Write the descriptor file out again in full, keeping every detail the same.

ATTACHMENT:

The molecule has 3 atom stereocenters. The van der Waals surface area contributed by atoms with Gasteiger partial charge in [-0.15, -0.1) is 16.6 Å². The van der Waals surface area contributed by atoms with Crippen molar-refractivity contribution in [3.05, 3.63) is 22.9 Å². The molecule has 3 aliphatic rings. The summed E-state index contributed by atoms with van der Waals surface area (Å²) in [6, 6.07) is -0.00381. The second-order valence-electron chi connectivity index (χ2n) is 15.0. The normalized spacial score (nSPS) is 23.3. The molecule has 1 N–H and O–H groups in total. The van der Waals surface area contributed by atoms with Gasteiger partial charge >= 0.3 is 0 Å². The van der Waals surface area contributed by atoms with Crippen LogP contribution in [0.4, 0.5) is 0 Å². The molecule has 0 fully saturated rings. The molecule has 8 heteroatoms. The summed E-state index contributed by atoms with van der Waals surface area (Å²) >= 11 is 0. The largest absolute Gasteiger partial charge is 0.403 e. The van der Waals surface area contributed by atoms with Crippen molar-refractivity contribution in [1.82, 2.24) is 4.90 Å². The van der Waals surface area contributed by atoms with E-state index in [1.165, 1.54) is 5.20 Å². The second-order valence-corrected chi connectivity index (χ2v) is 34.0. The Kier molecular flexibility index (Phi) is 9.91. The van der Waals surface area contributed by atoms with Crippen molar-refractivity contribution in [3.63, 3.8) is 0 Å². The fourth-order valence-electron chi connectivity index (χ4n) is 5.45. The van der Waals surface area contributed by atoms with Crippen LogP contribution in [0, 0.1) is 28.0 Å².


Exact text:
The molecule has 3 atom stereocenters. The van der Waals surface area contributed by atoms with Gasteiger partial charge in [-0.15, -0.1) is 16.6 Å². The van der Waals surface area contributed by atoms with Crippen molar-refractivity contribution in [3.05, 3.63) is 22.9 Å². The molecule has 3 aliphatic rings. The summed E-state index contributed by atoms with van der Waals surface area (Å²) in [6, 6.07) is -0.00381. The second-order valence-electron chi connectivity index (χ2n) is 15.0. The normalized spacial score (nSPS) is 23.3. The molecule has 1 N–H and O–H groups in total. The van der Waals surface area contributed by atoms with Gasteiger partial charge >= 0.3 is 0 Å². The van der Waals surface area contributed by atoms with Crippen LogP contribution in [0.4, 0.5) is 0 Å². The molecule has 0 fully saturated rings. The molecule has 8 heteroatoms. The summed E-state index contributed by atoms with van der Waals surface area (Å²) >= 11 is 0. The largest absolute Gasteiger partial charge is 0.403 e. The van der Waals surface area contributed by atoms with Crippen molar-refractivity contribution in [1.82, 2.24) is 4.90 Å². The van der Waals surface area contributed by atoms with E-state index in [1.165, 1.54) is 5.20 Å². The second-order valence-corrected chi connectivity index (χ2v) is 34.0. The Kier molecular flexibility index (Phi) is 9.91. The van der Waals surface area contributed by atoms with Crippen molar-refractivity contribution in [3.63, 3.8) is 0 Å². The fourth-order valence-electron chi connectivity index (χ4n) is 5.45. The van der Waals surface area contributed by atoms with Crippen LogP contribution in [0, 0.1) is 28.0 Å².